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Book Synopsis: Did you ever wish you could escape to a virtual world? What if you could…but then couldn’t get out? Two years after her deadly clash with a vengeful ghost, Fiona “Blue” Shaefer still can’t shake off the trauma of that night. Moving to New York with her father didn’t help. Neither did absorbing herself in her college classes. Not even her poetry provided the solace it once did. She convinces herself that ending her relationship with Eugene “Chip” Farren, her long-distance boyfriend and final tie to the horrors of that night, might bring the closure she needs. Blue travels to Bloomington to break the news to Chip in person, but her timing couldn’t be any worse. The Sisters of Baalina, vengeful cultists who practice a new form of “techno-magic,” have targeted Chip’s multi-player videogame as the perfect environment to cast a dangerous spell to free a demoness from the very pits of hell. In the process, their plan may trap Blue in a prison of the mind with no locks, no bars, and no escape.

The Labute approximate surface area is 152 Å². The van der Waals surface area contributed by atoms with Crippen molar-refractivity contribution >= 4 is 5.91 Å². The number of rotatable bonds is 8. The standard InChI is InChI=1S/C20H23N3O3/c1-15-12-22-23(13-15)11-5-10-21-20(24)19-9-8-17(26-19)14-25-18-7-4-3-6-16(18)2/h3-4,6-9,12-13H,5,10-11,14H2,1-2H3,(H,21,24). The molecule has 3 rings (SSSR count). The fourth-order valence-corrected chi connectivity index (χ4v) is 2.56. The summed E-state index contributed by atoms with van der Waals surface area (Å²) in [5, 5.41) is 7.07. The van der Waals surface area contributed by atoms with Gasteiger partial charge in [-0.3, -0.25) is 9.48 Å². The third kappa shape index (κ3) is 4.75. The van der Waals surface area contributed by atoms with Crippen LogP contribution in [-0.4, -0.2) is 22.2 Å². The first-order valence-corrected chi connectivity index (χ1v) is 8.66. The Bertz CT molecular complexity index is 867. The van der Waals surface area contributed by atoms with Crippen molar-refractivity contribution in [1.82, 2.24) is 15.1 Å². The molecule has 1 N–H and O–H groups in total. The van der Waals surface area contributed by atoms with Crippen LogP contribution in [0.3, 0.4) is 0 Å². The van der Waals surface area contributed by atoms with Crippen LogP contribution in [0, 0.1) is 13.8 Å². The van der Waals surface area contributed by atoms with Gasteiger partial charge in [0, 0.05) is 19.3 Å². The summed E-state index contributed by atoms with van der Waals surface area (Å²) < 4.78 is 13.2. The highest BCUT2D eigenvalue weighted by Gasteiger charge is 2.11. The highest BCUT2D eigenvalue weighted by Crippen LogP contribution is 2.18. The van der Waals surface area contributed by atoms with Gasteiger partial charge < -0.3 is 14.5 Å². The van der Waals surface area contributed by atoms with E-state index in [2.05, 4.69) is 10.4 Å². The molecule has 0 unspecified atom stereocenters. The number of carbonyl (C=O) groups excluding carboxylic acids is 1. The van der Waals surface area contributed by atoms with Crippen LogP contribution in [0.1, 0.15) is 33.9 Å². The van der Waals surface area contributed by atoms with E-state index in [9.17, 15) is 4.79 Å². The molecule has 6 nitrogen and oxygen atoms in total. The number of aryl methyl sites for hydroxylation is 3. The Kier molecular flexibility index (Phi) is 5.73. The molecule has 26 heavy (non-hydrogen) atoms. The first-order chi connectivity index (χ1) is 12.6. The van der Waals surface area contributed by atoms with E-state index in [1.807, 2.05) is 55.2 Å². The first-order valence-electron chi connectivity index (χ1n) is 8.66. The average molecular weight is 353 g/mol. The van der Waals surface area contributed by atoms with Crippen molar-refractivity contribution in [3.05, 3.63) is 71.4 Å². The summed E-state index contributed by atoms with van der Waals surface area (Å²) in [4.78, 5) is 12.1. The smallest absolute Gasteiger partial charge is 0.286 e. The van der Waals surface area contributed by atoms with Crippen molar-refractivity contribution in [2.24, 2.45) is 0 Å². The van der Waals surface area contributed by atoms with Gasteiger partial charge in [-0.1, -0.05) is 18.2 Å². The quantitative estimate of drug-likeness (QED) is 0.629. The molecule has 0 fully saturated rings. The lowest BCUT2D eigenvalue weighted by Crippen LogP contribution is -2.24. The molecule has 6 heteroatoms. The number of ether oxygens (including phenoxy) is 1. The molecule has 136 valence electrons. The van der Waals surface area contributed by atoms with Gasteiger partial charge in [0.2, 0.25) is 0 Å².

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Author Links:
Website: http://rjsullivanfiction.com/
Facebook:https://www.facebook.com/R.J.SullivanAuthor
Goodreads:http://www.goodreads.com/author/show/5199299.R_J_Sullivan
Twitter: https://twitter.com/rjsullivanauthr

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Tour Schedule and Activities:

October 28 Jess Resides Here Contest  
October 28 Jorie Loves a Story Review
October 28 Come Selahway With Me Guest Post  
October 29 Sheila Deeth Blog Character Interview w/ Blue  
October 30 Armand Rosamilia Guest Post  
October 30 A Haunted Head Special Post Tba  
October 30 Deal Sharing Aunt Review  
October 30 Word to Dreams Promo Spotlight  
October 31 John F. Allen Ivory Blaque Interview of RJ!
October 31 Spellbindings Character Post with Rebecca Burton  
October 31 Library Girl Reads and Reviews Character Interview of Rebecca Burton  
November 1 Bee’s Knees Reviews Review
November 1 Beauty in Ruins Guest Post  
November 2 Azure Dwarf Guest Post  
November 3 Angela Meadon Review  

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Where to buy Virtual Blue:

Amazon Print Versionhttp://www.amazon.com/Virtual-Blue-R-J-Sullivan/dp/1937929329  
Kindle Versionhttp://www.amazon.com/Virtual-Blue-ebook/dp/B00EVIX1A8  

Other eBook Links
Nookhttp://www.barnesandnoble.com/w/virtual-blue-rj-sullivan/1116802948?ean=2940148624493
Kobohttp://store.kobobooks.com/en-us/books/virtual-blue  
iBookstorehttps://itunes.apple.com/us/book/virtual-blue/id696653418?mt=11